MADISON (WKOW) -- A spokesperson for Gov. Scott Walker told 27 News Monday night their office inadvertently failed to locate two emails that should have been sent to a liberal advocacy group as part of an open records request.
One Wisconsin Now claimed Gov. Walker's office failed to release certain emails in response to a public records request, after comparing what they received to email records obtained and reported on by 27 News last week.
One Wisconsin Now (OWN) made a request seeking all official communications sent via personal and state email between Gov. Walker and former Chief of Staff Keith Gilkes from January 20 to February 20, 2011.
After comparing their records to the emails 27 News received from that same time period, OWN concluded there were a handful of records sent to WKOW that they never received.
"We're asking for emails that were sent between two people, which in this day and age should be a relatively easy request to fulfill and obviously one that they were able to do for you," said Mike Browne, deputy director for One Wisconsin Now.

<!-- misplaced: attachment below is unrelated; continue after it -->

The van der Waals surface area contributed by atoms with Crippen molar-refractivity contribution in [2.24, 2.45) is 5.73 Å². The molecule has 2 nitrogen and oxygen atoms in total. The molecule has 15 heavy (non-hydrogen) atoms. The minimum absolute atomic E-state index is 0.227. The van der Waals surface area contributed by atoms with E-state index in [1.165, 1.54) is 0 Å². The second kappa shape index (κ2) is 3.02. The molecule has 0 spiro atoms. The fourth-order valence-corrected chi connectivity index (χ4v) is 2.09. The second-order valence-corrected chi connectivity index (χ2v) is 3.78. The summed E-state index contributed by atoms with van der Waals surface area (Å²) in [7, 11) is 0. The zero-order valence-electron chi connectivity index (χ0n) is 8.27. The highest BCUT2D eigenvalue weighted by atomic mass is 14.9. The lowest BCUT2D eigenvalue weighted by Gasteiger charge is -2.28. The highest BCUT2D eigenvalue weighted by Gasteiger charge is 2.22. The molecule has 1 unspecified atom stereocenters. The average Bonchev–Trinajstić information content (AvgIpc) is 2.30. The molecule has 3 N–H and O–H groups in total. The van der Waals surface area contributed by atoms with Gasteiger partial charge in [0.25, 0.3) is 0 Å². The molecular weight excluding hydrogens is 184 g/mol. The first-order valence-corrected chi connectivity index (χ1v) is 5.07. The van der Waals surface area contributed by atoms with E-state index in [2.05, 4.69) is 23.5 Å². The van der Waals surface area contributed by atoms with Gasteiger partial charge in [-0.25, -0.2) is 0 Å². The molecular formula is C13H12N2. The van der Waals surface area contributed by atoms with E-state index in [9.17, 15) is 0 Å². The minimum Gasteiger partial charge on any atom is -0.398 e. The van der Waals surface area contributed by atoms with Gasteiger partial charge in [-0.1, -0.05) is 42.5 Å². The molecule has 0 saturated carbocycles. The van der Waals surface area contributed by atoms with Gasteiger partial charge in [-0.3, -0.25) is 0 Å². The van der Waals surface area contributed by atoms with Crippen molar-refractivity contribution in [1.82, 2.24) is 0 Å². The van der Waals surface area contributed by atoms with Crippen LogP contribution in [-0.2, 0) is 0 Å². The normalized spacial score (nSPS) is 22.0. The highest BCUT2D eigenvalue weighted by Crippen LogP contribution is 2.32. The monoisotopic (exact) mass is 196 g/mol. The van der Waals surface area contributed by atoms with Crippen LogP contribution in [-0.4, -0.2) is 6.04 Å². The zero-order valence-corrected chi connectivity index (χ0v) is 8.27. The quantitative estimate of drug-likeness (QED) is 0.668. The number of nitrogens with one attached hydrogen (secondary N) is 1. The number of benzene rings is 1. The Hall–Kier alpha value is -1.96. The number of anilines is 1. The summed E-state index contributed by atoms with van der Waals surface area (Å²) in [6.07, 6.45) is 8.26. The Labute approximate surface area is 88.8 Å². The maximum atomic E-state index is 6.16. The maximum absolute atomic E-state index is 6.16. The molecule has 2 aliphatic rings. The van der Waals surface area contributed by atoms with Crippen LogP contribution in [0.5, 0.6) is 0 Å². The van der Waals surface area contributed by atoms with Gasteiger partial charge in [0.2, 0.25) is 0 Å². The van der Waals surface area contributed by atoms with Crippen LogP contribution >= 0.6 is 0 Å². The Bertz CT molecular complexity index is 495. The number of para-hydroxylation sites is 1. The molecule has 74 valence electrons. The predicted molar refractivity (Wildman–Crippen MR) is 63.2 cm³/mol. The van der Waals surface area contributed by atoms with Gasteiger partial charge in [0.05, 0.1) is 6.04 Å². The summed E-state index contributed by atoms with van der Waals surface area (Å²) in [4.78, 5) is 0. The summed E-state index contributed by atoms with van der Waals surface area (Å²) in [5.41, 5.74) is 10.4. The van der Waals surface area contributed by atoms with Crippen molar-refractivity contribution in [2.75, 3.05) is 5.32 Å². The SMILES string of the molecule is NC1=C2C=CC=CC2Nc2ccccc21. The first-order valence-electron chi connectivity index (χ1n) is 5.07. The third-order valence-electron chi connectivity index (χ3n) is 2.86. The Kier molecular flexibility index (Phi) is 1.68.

Laurel Patrick, press secretary for Gov. Walker, said that some emails OWN should have received were left out of the records sent to them by the Governor's Office in July 2014.
"Regarding the request you mentioned from One Wisconsin Now, we had originally provided over one hundred pages of emails in response. It now appears that two of the emails we just recently located in responding to your request are also responsive to their request. These were inadvertently not located in our search at the time," Patrick wrote in an email to 27 News. "We now understand from your email that One Wisconsin Now is currently in possession of them, having received them from you, and we have followed up with them directly to discuss their request."
A public records attorney who spoke to 27 News on the condition of anonymity said if OWN could prove the Gov. Walker's office withheld records from the group, they could be subject to a civil penalty. That attorney also said purposeful withholding of that information could potentially lead Walker administration officials to be prosecuted for misconduct in office.
But Patrick said there was no willful intent in withholding the emails in question.
"It is therefore inaccurate to say our office has previously denied access to any of the records we provided you," wrote Patrick.